SALINA — When a bypass channel cut off the flow of the Smoky Hill River through downtown Salina 50 years ago, it also swept away much of the city's identity and history, according to people working to have the river restored.
They are pushing a 10-year, $27 million plan to return the river to its original channel, which was once a gathering spot for families and recreation.
The proposal hinges on a Nov. 2 vote on a 0.25 percent sales tax, which is expected to raise $25 million to $28 million over 10 years.
The vote is essentially about the city's identity, City Manager Jason Gage said.
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"We don't have a river today," Gage said. "When you look across town, you see Smoky Hill this and Smoky Hill that, all named for the Smoky Hill River. This community grew up on the Smoky Hill River; it is our history and identity. Our identity has been gone since about 1960."
Water is allowed to flow through downtown Salina only during the Smoky Hill River Festival, or if there is a heavy rain. That's been the procedure since the early 1960s when the U.S. Army Corps of Engineers built the channel to eliminate periodic flooding.
In 1951, water covered half of the city, the Salina Journal reported.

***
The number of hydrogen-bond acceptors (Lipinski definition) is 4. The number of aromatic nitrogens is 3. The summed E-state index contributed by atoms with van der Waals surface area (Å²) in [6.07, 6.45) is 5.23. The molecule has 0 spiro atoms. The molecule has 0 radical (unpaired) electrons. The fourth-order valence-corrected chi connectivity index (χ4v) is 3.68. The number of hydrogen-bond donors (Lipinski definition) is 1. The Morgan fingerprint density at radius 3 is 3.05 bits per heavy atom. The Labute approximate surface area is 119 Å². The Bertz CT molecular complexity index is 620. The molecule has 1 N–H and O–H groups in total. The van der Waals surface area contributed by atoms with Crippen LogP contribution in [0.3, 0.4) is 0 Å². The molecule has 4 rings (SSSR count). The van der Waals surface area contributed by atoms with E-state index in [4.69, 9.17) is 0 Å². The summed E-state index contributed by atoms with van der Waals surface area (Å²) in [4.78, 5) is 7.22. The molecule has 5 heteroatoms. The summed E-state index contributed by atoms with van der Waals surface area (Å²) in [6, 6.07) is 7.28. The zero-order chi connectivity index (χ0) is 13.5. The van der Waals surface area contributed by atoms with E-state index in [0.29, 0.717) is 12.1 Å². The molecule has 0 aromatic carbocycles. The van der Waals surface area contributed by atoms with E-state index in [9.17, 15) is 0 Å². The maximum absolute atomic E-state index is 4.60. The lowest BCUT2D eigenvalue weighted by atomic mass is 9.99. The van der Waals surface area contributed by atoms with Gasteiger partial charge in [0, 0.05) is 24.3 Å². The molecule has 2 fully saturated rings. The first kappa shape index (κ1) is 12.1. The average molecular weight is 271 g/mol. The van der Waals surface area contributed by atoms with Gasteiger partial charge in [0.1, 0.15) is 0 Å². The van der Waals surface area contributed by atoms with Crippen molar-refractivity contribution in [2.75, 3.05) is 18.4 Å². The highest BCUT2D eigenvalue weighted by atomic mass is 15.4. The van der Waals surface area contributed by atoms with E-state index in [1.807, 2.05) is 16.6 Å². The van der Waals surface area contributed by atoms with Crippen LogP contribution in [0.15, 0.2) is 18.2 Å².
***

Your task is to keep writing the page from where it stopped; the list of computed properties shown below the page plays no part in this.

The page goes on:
"The river is on a flat plain and it just backed up when it rained," former Salina Mayor Steve Ryan said. "We really needed flood control."
The corps built the channel between 1957 and 1961, and a levee system was constructed around the city.
Troy Vancil, president of the Friends of the River Foundation, said people didn't realize the water was disappearing until 1967, when low levels made boating impossible. Before then, people gathered on the river for recreation and picnics at two city parks near the water.
"The corps did a fine job of diverting the water, but we didn't consider (losing) the water going through the channel," Ryan said. "It was a wonderful thing that was overlooked."
The city tried several times in intervening years to restore the water, but those efforts failed. In the 1980s, the city dredged silt from the channel, raised the height of the levee and cleaned out limbs and branches.
"It got put on the 'too-hard pile,' because seven miles of river is quite a bit and it is going to cost money," Gage said. "There is no way to avoid that, and if it had been free, we would have done it already."
Ryan, who is co-chairman of Friends of the River, said earlier efforts were hampered because sales tax financing wasn't available and the city couldn't get a recreational water permit for the river. The city now has that permit.
Wright Water Engineers of Denver has created a $74 million, multiphase project that would take up to 50 years to complete. The sales tax vote next month would fund the first phase.
If the proposal passes, water could be flowing through Salina within three to four years, Vancil said.